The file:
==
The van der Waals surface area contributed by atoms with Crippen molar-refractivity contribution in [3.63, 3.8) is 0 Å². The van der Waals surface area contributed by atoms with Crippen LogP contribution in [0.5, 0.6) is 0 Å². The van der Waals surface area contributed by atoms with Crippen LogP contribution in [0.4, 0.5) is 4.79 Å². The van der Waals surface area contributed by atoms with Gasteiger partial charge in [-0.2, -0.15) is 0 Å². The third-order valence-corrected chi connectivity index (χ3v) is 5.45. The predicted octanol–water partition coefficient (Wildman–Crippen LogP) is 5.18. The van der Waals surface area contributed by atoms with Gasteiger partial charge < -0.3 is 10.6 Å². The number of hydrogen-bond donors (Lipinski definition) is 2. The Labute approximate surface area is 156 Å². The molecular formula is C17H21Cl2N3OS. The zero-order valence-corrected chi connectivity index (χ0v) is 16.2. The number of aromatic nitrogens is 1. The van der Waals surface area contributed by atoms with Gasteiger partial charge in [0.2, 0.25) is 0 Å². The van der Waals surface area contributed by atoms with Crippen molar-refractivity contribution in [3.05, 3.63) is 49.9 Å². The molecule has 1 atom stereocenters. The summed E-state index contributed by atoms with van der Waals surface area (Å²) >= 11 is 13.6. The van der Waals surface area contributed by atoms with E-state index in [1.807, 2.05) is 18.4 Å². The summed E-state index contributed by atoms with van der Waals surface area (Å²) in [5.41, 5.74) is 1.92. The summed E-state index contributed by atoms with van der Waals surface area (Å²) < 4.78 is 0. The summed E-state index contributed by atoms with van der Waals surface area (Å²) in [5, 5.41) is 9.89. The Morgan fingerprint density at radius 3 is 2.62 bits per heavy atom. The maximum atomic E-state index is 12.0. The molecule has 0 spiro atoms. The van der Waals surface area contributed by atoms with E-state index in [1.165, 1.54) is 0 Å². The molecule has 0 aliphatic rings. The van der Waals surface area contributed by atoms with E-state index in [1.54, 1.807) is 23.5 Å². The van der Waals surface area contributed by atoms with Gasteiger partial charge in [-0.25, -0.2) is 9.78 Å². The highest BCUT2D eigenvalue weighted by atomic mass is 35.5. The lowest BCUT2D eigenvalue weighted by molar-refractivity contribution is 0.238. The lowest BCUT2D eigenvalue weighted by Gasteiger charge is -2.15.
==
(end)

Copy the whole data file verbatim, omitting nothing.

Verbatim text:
The van der Waals surface area contributed by atoms with Crippen molar-refractivity contribution in [3.63, 3.8) is 0 Å². The van der Waals surface area contributed by atoms with Crippen LogP contribution in [0.5, 0.6) is 0 Å². The van der Waals surface area contributed by atoms with Crippen LogP contribution in [0.4, 0.5) is 4.79 Å². The van der Waals surface area contributed by atoms with Gasteiger partial charge in [-0.2, -0.15) is 0 Å². The third-order valence-corrected chi connectivity index (χ3v) is 5.45. The predicted octanol–water partition coefficient (Wildman–Crippen LogP) is 5.18. The van der Waals surface area contributed by atoms with Gasteiger partial charge < -0.3 is 10.6 Å². The number of hydrogen-bond donors (Lipinski definition) is 2. The Labute approximate surface area is 156 Å². The molecular formula is C17H21Cl2N3OS. The zero-order valence-corrected chi connectivity index (χ0v) is 16.2. The number of aromatic nitrogens is 1. The van der Waals surface area contributed by atoms with Gasteiger partial charge in [0.2, 0.25) is 0 Å². The van der Waals surface area contributed by atoms with Crippen molar-refractivity contribution in [3.05, 3.63) is 49.9 Å². The molecule has 1 atom stereocenters. The summed E-state index contributed by atoms with van der Waals surface area (Å²) >= 11 is 13.6. The van der Waals surface area contributed by atoms with E-state index in [1.807, 2.05) is 18.4 Å². The summed E-state index contributed by atoms with van der Waals surface area (Å²) in [5.41, 5.74) is 1.92. The summed E-state index contributed by atoms with van der Waals surface area (Å²) < 4.78 is 0. The summed E-state index contributed by atoms with van der Waals surface area (Å²) in [5, 5.41) is 9.89. The Morgan fingerprint density at radius 3 is 2.62 bits per heavy atom. The maximum atomic E-state index is 12.0. The molecule has 0 spiro atoms. The van der Waals surface area contributed by atoms with E-state index in [1.165, 1.54) is 0 Å². The molecule has 0 aliphatic rings. The van der Waals surface area contributed by atoms with E-state index in [1.54, 1.807) is 23.5 Å². The van der Waals surface area contributed by atoms with Gasteiger partial charge in [-0.25, -0.2) is 9.78 Å². The highest BCUT2D eigenvalue weighted by atomic mass is 35.5. The lowest BCUT2D eigenvalue weighted by molar-refractivity contribution is 0.238. The lowest BCUT2D eigenvalue weighted by Gasteiger charge is -2.15.